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282ND ARMY BAND
 FORT JACKSON, SOUTH CAROLINA -

Fort Jackson Soldiers Touch Lives at Pentagon during 9/11 Ceremony

By Steve Kinney
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For Specialists Josh Martin and Alex Hosay the 1st anniversary of Sept. 11 2001 will be an experience that will stay with them forever.

Both soldiers are members of the 282nd Army Band and were personally asked to perform at the Pentagon by Sgt. Maj. Of the Army Jack Tilley.

Tilley first saw their rendition of the hit song “Where Were You When the World Stopped Turning” at the window dedication for Sergeants Major Lacey Ivory and Larry Strickland, August 30.

Tilley, who was noticeable touched by the song, arranged for the two to perform at a special ceremony held by the Army on Sept. 11 to commemorate the anniversary of one of our nations biggest tragedies.

“It was a huge honor to be part of something on 9/11, right at the site were the incident occurred,” Hosay said.

“I’m surprised that they would pick two guys from Fort Jackson, but I was definitely honored too,” Martin added.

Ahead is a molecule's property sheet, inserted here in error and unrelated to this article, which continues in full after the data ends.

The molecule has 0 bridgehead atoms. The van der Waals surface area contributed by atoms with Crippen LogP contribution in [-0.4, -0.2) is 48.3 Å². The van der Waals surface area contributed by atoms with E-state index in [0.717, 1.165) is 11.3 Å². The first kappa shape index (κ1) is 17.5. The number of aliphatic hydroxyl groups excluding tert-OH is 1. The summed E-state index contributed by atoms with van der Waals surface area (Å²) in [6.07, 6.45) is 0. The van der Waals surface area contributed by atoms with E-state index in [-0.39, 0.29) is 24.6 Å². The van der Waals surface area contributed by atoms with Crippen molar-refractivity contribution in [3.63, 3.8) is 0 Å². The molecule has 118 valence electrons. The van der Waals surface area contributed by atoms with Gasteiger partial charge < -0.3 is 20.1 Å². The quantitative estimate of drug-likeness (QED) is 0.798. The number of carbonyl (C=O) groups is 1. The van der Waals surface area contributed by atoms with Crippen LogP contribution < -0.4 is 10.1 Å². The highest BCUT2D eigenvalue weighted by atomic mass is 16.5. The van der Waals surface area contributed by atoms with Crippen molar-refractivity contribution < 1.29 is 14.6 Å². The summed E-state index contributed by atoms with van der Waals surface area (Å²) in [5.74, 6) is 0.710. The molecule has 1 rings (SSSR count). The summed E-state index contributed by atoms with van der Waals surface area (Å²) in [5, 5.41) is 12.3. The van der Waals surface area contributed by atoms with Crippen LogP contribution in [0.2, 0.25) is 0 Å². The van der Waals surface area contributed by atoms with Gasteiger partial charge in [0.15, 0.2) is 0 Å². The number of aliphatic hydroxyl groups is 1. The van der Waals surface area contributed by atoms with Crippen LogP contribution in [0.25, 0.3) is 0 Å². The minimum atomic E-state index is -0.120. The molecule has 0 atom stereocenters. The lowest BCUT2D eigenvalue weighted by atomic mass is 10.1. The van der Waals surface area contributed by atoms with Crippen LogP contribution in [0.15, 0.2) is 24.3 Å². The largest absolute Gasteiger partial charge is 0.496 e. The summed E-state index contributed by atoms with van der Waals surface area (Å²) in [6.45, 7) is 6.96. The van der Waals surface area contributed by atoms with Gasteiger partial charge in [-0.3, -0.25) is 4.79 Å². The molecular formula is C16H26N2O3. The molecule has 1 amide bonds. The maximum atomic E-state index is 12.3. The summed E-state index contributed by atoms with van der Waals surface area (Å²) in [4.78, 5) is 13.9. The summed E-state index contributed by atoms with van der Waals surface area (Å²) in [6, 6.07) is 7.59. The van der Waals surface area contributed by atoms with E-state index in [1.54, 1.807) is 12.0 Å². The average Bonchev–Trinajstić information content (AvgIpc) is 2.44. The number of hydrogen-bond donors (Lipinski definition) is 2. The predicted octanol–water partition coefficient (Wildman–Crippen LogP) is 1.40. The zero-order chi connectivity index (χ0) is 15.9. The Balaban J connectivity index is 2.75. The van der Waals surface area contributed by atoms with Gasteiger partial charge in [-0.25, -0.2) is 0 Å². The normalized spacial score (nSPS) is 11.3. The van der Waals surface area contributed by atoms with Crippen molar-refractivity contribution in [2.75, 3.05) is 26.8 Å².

Both soldiers have been part of the 282nd for nearly two and a half years. Hosay is a guitar player and Martin plays the saxophone. For the song Martin sings and Hosay accompanies him with guitar and sings back up.

Martin started singing for the band by a fluke accident. Once when a portion of the band was practicing he walked by singing the song they were playing. After he left the band stopped playing and one of the members ran up and told him that for now on he was going to be our singer.

Most of the songs that Martin sings for the band are country songs, which is surprising since Martin admits that he really doesn’t like country music.

Even though he may not like country music, he continues to sing and his singing continues to bring he and Hosay acclaim.

Their performance at the Pentagon was so emotional that the two have been asked to perform again, this time at the banquet for the Army Soldier of the Year and NCO of the Year.

“I’m surprised at the effect that this song has had. But, when you see generals and sergeants major with tears in their eyes you know it must mean something,” Martin said.

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